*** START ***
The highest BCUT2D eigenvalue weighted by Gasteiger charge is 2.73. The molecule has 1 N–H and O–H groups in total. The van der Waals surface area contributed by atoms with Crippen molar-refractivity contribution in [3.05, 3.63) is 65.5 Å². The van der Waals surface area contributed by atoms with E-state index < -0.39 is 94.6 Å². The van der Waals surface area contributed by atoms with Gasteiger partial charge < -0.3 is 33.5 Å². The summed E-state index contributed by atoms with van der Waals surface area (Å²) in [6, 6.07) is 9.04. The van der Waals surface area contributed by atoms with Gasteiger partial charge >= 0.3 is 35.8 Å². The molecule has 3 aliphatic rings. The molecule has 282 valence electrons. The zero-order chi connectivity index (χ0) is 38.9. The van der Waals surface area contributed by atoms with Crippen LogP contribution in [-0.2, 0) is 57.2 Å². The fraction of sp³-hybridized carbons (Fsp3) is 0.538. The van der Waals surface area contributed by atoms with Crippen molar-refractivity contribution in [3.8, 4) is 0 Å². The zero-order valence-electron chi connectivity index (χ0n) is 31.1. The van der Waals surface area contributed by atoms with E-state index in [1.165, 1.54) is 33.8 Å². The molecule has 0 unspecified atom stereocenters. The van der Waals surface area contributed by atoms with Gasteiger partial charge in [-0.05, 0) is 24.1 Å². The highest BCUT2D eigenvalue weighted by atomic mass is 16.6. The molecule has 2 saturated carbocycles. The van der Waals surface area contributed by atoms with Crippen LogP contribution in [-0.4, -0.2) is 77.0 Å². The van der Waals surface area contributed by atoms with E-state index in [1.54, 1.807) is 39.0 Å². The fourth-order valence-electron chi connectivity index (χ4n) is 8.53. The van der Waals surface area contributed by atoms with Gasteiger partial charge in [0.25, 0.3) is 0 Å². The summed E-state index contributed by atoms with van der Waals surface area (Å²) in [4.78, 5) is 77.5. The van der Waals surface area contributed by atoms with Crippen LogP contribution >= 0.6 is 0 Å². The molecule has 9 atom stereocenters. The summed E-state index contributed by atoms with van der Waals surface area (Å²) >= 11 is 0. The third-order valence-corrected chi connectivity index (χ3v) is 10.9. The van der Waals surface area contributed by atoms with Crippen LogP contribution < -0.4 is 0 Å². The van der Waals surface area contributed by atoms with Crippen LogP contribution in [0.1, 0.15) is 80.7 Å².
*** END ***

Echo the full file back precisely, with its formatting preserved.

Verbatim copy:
The highest BCUT2D eigenvalue weighted by Gasteiger charge is 2.73. The molecule has 1 N–H and O–H groups in total. The van der Waals surface area contributed by atoms with Crippen molar-refractivity contribution in [3.05, 3.63) is 65.5 Å². The van der Waals surface area contributed by atoms with E-state index < -0.39 is 94.6 Å². The van der Waals surface area contributed by atoms with Gasteiger partial charge < -0.3 is 33.5 Å². The summed E-state index contributed by atoms with van der Waals surface area (Å²) in [6, 6.07) is 9.04. The van der Waals surface area contributed by atoms with Gasteiger partial charge >= 0.3 is 35.8 Å². The molecule has 3 aliphatic rings. The molecule has 282 valence electrons. The zero-order chi connectivity index (χ0) is 38.9. The van der Waals surface area contributed by atoms with Crippen LogP contribution in [-0.2, 0) is 57.2 Å². The fraction of sp³-hybridized carbons (Fsp3) is 0.538. The van der Waals surface area contributed by atoms with Crippen molar-refractivity contribution in [3.8, 4) is 0 Å². The zero-order valence-electron chi connectivity index (χ0n) is 31.1. The van der Waals surface area contributed by atoms with E-state index in [1.165, 1.54) is 33.8 Å². The molecule has 0 unspecified atom stereocenters. The van der Waals surface area contributed by atoms with Gasteiger partial charge in [-0.05, 0) is 24.1 Å². The highest BCUT2D eigenvalue weighted by atomic mass is 16.6. The molecule has 2 saturated carbocycles. The van der Waals surface area contributed by atoms with Crippen LogP contribution in [-0.4, -0.2) is 77.0 Å². The van der Waals surface area contributed by atoms with E-state index in [1.54, 1.807) is 39.0 Å². The fourth-order valence-electron chi connectivity index (χ4n) is 8.53. The van der Waals surface area contributed by atoms with Gasteiger partial charge in [0.25, 0.3) is 0 Å². The summed E-state index contributed by atoms with van der Waals surface area (Å²) in [4.78, 5) is 77.5. The van der Waals surface area contributed by atoms with Crippen LogP contribution >= 0.6 is 0 Å². The molecule has 9 atom stereocenters. The summed E-state index contributed by atoms with van der Waals surface area (Å²) >= 11 is 0. The third-order valence-corrected chi connectivity index (χ3v) is 10.9. The van der Waals surface area contributed by atoms with Crippen LogP contribution < -0.4 is 0 Å². The van der Waals surface area contributed by atoms with Crippen LogP contribution in [0.1, 0.15) is 80.7 Å².